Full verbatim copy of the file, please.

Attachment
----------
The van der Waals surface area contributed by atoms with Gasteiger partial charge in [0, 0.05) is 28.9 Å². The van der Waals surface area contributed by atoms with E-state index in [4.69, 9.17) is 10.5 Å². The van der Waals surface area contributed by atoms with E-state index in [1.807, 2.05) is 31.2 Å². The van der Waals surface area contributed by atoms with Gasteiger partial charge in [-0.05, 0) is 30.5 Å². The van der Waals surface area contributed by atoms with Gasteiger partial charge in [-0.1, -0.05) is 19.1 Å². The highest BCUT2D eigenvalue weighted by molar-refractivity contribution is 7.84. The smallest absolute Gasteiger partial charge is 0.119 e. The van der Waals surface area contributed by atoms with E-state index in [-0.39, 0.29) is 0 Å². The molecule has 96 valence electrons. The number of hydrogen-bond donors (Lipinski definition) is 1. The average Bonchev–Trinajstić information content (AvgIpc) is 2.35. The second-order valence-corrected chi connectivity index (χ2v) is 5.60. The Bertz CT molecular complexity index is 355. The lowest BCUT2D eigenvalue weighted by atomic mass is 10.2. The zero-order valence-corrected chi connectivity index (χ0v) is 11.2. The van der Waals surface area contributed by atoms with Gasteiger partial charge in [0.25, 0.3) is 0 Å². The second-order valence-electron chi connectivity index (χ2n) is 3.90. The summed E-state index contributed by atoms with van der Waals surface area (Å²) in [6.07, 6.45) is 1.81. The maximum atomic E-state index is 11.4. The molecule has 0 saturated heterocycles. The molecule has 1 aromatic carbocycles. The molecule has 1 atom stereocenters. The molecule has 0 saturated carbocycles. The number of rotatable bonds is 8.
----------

The van der Waals surface area contributed by atoms with Gasteiger partial charge in [0, 0.05) is 28.9 Å². The van der Waals surface area contributed by atoms with E-state index in [4.69, 9.17) is 10.5 Å². The van der Waals surface area contributed by atoms with E-state index in [1.807, 2.05) is 31.2 Å². The van der Waals surface area contributed by atoms with Gasteiger partial charge in [-0.05, 0) is 30.5 Å². The van der Waals surface area contributed by atoms with Gasteiger partial charge in [-0.1, -0.05) is 19.1 Å². The highest BCUT2D eigenvalue weighted by molar-refractivity contribution is 7.84. The smallest absolute Gasteiger partial charge is 0.119 e. The van der Waals surface area contributed by atoms with E-state index in [-0.39, 0.29) is 0 Å². The molecule has 96 valence electrons. The number of hydrogen-bond donors (Lipinski definition) is 1. The average Bonchev–Trinajstić information content (AvgIpc) is 2.35. The second-order valence-corrected chi connectivity index (χ2v) is 5.60. The Bertz CT molecular complexity index is 355. The lowest BCUT2D eigenvalue weighted by atomic mass is 10.2. The zero-order valence-corrected chi connectivity index (χ0v) is 11.2. The van der Waals surface area contributed by atoms with Gasteiger partial charge in [0.25, 0.3) is 0 Å². The second-order valence-electron chi connectivity index (χ2n) is 3.90. The summed E-state index contributed by atoms with van der Waals surface area (Å²) in [6.07, 6.45) is 1.81. The maximum atomic E-state index is 11.4. The molecule has 0 saturated heterocycles. The molecule has 1 aromatic carbocycles. The molecule has 1 atom stereocenters. The molecule has 0 saturated carbocycles. The number of rotatable bonds is 8.